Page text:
It stinks so good! I’ve noticed a trend in Westman – more locally grown garlic at farmers markets and grocery stores. Garlic is planted in late fall and harvested in the summer and early fall. Why are we talking about garlic in February then? Well that garlic that is nicely tucked underground for the winter can be stored for a long time after it is harvested and cured. Some varieties will store for over 12 months with the right temperature and humidity controls. Humans have been enjoying garlic for thousands of years. When cooking we generally eat the bulb, raw, cooked or powdered. Garlic’s strong flavour mellows and sweetens with cooking. Garlic is key in many cuisines from around the world and to some considered the world’s number one spice.
Buy garlic with firm cloves and dry skins. Store in a cool dry place, but not in the fridge (otherwise it might start to sprout). Crushed or diced garlic is also available in jars that need to be refrigerated after opening. Don’t have a garlic press? No worries, mince by making lengthwise cuts down one side of a clove of garlic, then flip the garlic over and cut it, then chop into fine pieces. To roast garlic, slice off the top if the bulb and place on a sheet of aluminum foil. Drizzle with oil and sprinkle with salt and pepper. Wrap it up in the foil and bake at 350F for approximately 40 minutes. Allow to cool then squeeze the bottom of the bulb and the cloves will come right out. Roasted garlic is great in many dishes including mashed potatoes, meat, sandwiches, and pasta. Make delicious garlic bread by mixing roasted garlic with butter or margarine, spread on bread, then grill or broil or try this roasted garlic hummus recipe. Don’t have any fresh garlic on hand – don’t worry you can use 1/8 teaspoon of garlic powder in place of 1 glove of garlic.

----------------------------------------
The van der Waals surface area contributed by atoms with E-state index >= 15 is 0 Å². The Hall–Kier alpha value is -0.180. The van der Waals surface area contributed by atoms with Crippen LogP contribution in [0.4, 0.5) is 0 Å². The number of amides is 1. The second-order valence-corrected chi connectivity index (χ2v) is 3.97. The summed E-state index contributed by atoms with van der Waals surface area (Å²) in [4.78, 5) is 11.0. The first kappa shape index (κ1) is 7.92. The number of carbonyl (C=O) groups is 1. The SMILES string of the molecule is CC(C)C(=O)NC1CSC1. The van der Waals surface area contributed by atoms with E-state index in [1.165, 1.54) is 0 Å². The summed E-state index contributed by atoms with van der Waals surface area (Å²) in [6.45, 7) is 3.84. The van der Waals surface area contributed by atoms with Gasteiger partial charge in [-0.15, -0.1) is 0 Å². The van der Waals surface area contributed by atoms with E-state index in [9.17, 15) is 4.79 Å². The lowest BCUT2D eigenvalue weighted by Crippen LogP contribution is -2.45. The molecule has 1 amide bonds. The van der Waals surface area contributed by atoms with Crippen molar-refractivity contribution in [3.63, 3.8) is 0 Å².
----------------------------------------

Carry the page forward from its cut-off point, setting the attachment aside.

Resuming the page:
Here are some other garlicy recipes to try
Submitted by: Chantal Morais RD, MPH